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Designing Healthy Communities
Health Geoinformatics Laboratory opens International Symposium on Healthy Communities

diagram of human circulation systemThis article as a PDF .

Esri and LLU will jointly host the first Designing the Healthy Community international invitational symposium. The meetings are intended to bring together the best minds in public health to share new ideas about using GIS to make the world a healthier place. The inaugural event is planned for 2010 and will be held at both the Loma Linda University campus and Esri's Redlands headquarters.

A new center at a Southern California university will help students learn how to use GIS to better understand and improve human health across the world.

The new Health Geoinformatics Laboratory at Loma Linda University (LLU) in Loma Linda, California, has two instruction rooms. They are equipped with computers and GIS software including Esri's spatial statistical tools for public health epidemiology, specialized logistical software for optimizing health care delivery, and geographic digital dashboards that enhance health informatics. It will provide undergraduate and graduate students with hands-on experience in applying modern information system technologies that combine maps and satellite imagery with data about the geographic locations of diseases, health care resources, and sociodemographic characteristics of communities.

LLU has been a pioneer in the field of health geoinformatics. Geoinformatics employs specific tools and techniques for acquiring, analyzing, and presenting geospatial data. Health geoinformatics applies these tools to data about location, demographics, and the environment to improve public health.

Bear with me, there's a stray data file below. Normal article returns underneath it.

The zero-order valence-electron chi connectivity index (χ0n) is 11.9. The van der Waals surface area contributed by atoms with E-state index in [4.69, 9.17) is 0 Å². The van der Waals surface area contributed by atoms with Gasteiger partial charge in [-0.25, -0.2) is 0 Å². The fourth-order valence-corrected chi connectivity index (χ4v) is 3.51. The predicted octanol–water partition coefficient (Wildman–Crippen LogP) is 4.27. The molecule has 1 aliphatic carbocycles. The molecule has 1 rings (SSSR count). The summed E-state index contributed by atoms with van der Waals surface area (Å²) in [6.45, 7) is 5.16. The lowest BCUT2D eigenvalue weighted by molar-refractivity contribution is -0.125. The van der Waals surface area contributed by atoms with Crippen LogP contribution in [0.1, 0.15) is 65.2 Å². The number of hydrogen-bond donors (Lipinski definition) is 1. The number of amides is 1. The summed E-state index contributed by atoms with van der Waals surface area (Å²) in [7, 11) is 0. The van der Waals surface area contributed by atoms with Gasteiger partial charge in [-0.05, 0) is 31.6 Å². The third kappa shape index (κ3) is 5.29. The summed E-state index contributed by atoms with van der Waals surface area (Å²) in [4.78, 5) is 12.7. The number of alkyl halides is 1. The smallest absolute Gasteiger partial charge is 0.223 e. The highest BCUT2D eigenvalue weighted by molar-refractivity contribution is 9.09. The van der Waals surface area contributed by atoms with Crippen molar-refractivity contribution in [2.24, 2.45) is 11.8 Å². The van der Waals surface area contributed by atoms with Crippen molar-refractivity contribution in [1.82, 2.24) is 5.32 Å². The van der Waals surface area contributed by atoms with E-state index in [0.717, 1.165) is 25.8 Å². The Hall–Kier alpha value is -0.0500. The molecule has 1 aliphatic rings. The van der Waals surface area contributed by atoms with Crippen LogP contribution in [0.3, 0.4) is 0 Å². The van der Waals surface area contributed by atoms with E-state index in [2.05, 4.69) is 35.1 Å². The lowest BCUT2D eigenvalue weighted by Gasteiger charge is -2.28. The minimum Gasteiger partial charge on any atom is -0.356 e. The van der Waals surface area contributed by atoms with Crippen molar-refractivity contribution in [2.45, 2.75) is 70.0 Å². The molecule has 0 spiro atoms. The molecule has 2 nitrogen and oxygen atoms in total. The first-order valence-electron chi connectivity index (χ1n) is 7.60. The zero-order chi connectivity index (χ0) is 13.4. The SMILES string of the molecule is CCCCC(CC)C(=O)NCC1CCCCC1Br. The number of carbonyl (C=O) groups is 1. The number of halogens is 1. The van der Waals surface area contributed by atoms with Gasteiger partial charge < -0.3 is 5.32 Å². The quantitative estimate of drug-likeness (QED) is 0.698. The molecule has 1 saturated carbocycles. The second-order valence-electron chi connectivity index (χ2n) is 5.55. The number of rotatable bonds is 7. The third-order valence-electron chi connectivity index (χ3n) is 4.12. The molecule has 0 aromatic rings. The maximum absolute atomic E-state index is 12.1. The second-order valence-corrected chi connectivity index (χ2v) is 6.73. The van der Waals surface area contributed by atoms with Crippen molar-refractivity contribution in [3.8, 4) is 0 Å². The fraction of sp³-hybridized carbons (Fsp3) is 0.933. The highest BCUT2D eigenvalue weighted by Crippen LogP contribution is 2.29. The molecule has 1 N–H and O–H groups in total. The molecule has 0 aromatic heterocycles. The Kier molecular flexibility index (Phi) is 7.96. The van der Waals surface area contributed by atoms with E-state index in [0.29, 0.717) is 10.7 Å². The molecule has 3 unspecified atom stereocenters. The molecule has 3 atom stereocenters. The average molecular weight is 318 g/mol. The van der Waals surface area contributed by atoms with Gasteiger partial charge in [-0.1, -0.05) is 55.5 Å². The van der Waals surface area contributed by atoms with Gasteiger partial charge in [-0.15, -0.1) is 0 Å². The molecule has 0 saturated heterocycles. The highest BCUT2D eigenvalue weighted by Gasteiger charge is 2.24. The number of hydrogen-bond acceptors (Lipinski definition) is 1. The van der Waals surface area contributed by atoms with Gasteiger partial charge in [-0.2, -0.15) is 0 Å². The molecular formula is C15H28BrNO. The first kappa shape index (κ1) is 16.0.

In 1996, the school's faculty designed and taught the first graduate-level GIS course offered at a school of public health in the United States. Two years later, LLU also became the first U.S. university to offer a bachelor's degree in health geographics. A graduate-level certificate in health geoinformatics, designed to complement existing degrees or provided as professional continuing education, was offered beginning in 2004. Three GIS tracts—Global Health and Development, Business Administration, and Environmental Health—have since been added.

LLU, a Seventh-Day Adventist health-sciences education institution, has eight schools with more than 55 programs and more than 4,000 students. Currently, undergraduate students at LLU can pursue a bachelor of science degree in public health, health geographics, and biomedical data management, and graduate students can obtain certificates in health geoinformatics and specialized offerings in areas such as environmental health, global health and development, and spatial epidemiology.

The lab is a critical part of the university's objective to connect with the world and think about problems in a different way. Esri president Jack Dangermond observed that the new lab will combine great talent in health science education with emerging talent in technology in the geospatial field. "We are moving from the position of using geographic information systems to describe the world to help us take responsibility for the future of our world. This center will participate in that evolution of designing our future and participating in building a healthier world."

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